The cars we drive say a lot about us.” (Alexandra Paul)
I knew my wife and I would finally need to buy a new car after undertaking our 5th arduous road trip this spring. You see, my 2008 Honda Accord was pushing 190,000 miles and showing signs of wear. The engine rattled oddly now in idle, tire gauges went on and off randomly, the seat/side panel fabric cracked and tore easily and the exterior paint showed signs of flaking. Yet this amazingly durable vehicle had carried us safely through our latest marathon road adventure of over 12,000 miles without incident.It seemed I would need some therapy after experiencing the potential trauma of giving up this prized possession.
Last week, I read that imposed tariffs in our country would raise car prices significantly by the end of the year. Thus, we reasoned that a better deal for a new vehicle could be made if we acted now. Gathering research online, SUVs jumped out as our most enticing purchase option. I now began the search in South Florida for our favored choice, the Honda CR-V. Over the course of the entire week, I busily assumed the role of prospective buyer, committing myself alone to fending off anticipated high intensity,sales encounters. Fittingly, the “emotional drain” of this experience lingers on in several thoughts below.
1. The Vanishing Cost Paper
During the course of the week, I listened to a multitude of pricing deals presented verbally yet unverified by written estimates on paper. I was told by one dealer that they would beat any price for my Honda CR-V given at their competitors. In addition, written pricing estimates were quickly pulled away from my view after being given little time to look at them carefully.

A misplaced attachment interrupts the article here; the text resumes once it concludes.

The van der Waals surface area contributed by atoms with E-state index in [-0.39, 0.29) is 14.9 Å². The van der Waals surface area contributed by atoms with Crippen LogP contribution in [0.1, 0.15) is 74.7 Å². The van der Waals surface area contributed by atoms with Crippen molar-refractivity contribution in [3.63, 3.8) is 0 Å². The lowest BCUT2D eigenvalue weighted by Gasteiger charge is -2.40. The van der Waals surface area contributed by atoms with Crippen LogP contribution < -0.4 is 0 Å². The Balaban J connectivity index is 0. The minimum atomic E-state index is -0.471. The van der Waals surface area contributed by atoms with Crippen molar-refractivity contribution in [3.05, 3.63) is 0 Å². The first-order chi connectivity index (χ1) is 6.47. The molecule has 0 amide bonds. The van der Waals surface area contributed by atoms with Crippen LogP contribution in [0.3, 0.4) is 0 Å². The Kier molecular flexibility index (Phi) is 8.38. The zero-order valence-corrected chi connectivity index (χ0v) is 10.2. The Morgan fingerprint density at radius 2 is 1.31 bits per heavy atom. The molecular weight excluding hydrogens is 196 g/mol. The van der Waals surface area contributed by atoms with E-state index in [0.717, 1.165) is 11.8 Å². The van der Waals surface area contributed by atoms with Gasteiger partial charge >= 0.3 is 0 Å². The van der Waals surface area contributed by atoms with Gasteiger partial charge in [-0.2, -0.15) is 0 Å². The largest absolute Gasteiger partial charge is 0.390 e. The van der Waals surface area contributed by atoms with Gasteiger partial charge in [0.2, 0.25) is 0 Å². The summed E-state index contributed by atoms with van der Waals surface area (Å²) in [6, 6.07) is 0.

2. Technology Glitz
A prized “hook” of the dealers in my visit were the added amenities of technology to distract my mind. Did I really need to test the “Bluetooth” capacities of digitized sound systems in a simple test drive of the driving performance a vehicle? Was I- Phone syncing with the control panel truly understandable at the time?
3. Safety Conundrum
For our road trips west, we frequently encounter extreme weather. Thus an all wheel drive SUV seemed a logical bargaining choice for us for safety in our new vehicle selection.Yet, I did not have an opportunity to test drive such a vehicle being told that such vehicles were not available on the lot.In addition to availability, the added cost of “all wheel drive” to the final price, further dampened our purchasing will for such a vehicle.
4. Macho “Uncertainties”
It seemed difficult to imagine bargaining for a new CR-V when my wife was not present. After all, my needs for a car seemed to be an extension of my masculine, “controlling” nature. Hearing thus a family car pitch by the dealer would likely fall on “deaf ears” as I envisioned myself as a confident driver rather than a more passive passenger in this vehicle.
5. The True Value Of A “Trade In”
My 2008 Honda trade has been a testament to efficiency and reliability for the past eleven years. Observing the dealer show little interest in providing just “trade in value” for the car, I would thus sadly question any prospective, new car deal given. Can you blame me?
On the following Monday, my wife would join me in a more relaxed buying effort. With minimal haggling at the dealer on our mind as well as approved, pre-financing for our loan, we would more confidently proceed in our search for the right SUV vehicle then. In the end, a silver 2018 Honda EX Model CR-V with Satellite Radio and only two wheel drive would thankfully become our purchasing choice. Sitting higher in an SUV with a greater bottom clearance and more storage space than our previous car would make our road trip travels practical for us as two seasoned travelers. Do you like the look in the picture of our CR-V?